We attended the Midwest Archives Conference this past week, which took place in Bloomington, IL. I'm married to an archivist, and so a mini-trip to the conference with dad taking care of the son, swimming in the pool, etc, seemed an attractive proposition.
Bloomington appealed to us in a kind of midwest way- it felt like home, in some ways like the Quad Cities or Des Moines. We even stayed at the Chateaux, which is owned by, and is comparatively similar to, a hotel I grew up near, Jumer's Castle Lodge in Bettendorf, IA. There's a long stretch of the town that is simply strip mall. We were able to walk to Starbucks, Coldstone, a mall, Osco-Jewell, and if you continued down the street, you could get it all- McDs, Home Depot, the repeat box stores ad nauseam. It was a little disconcerting staying in the "chateaux" with all these box stores next door- but as a traveler I'll also confess it was nice to have some familiar things nearby to take advantage of and rely on. Known commodities.
We did find at least one local haunt, the Ozark House restaurant, which is a country club attached to a golf course. This is not a chain, rather a restaurant in the middle of a middle class neighborhood, and the older gentleman we sat next to (who had the barbecue pork special) told us he'd been dining there for more than 40 years. Much of the clientelle appeared to also have been eating there for years, extended families, etc.
While we're on the restaurant topic, I will add that the best and most interesting restaurant we ate at, Flat Top Grill, is coming to Madison at the Hilldale Mall some time this fall. Take a look at the format. It's a "build your own" stir fry joint, reminiscent of the wok extravaganza we used to have in the caf at Luther College in Decorah. Anyway, we loved it.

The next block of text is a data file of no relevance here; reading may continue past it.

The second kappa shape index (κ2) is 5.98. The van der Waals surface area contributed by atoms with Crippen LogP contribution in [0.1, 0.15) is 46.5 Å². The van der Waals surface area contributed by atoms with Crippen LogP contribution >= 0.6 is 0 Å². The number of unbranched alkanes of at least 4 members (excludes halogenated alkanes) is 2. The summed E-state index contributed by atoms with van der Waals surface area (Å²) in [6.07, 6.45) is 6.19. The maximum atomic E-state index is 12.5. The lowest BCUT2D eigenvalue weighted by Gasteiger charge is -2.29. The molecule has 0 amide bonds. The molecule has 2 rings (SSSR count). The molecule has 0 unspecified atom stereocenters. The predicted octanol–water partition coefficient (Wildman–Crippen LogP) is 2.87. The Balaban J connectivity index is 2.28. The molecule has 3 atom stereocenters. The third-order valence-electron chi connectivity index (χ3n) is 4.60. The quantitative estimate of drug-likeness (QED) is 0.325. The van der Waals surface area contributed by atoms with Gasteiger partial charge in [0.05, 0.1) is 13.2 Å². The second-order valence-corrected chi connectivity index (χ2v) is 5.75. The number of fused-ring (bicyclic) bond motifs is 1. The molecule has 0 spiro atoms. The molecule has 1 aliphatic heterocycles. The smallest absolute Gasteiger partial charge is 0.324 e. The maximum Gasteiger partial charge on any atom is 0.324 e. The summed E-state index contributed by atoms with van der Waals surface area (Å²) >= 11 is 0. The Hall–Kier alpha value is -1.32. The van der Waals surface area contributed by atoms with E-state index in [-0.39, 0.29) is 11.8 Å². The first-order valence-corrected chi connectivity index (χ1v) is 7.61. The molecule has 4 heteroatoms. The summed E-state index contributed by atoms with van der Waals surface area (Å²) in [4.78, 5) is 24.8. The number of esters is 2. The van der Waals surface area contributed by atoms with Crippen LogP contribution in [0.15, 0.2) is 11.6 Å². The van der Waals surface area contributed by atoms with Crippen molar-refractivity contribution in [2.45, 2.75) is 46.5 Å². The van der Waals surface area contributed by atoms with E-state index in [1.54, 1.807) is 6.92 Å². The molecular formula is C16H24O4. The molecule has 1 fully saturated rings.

Enough about food, though. What I really intended to write about was the Abraham Lincoln Museum in Springfield. It's about a 50 minute drive down from Bloomington to Springfield, by worth the excursion. It's a modern museum, so does a stellar job of providing narrative in a multi-media format that you can either browse (or be entertained by, if young) or delve deeper into, if interested. As just one example, there's a hall of holograms where various talking heads are making speeches, and if you move close, you can hear just the one speech, which goes on for quite a while, and then you need to move to another hologram board to hear another speech- no text.
All three of us enjoyed visiting the museum. I'm more of a book guy, but found the museum compelling. The vibrating seats in the movie theatre were a bit over the top, though.
It just so happened that I'm also reading Doris Kearns Goodwin's tremendous biography, Team of Rivals (see this aggregate site for a review, Metacritic which recently joined CNET). The last biography of Lincoln I read was as a child, maybe in first grade, so this 900 page tomb is a bit more exhaustive than the "honest Abe" approach. My own brief review: If you're wanting to read a book on "leadership", you can do no better than this book. Lincoln's story, and his choice of cabinet members, is amazing.
We returned along Route 66 to Bloomington, and then interstate all the way back to Stoughton. I've included one photo on the blog of a giant Bunyan that stands on Route 66.
Finally, this question: The ceiling in the last room of the museum, Lincoln lying in state, includes these words, "Washington the Father, Lincoln the Savior." An apt metaphor, I guess, if we are thinking of George as the father of our nation (creation), and Abraham as the redeemer (redemption). Nevertheless, and I probably protest too much, this seems to typify our exaltation of our nation into the realm of the salvific. Can't Lincoln simply be a great president and man?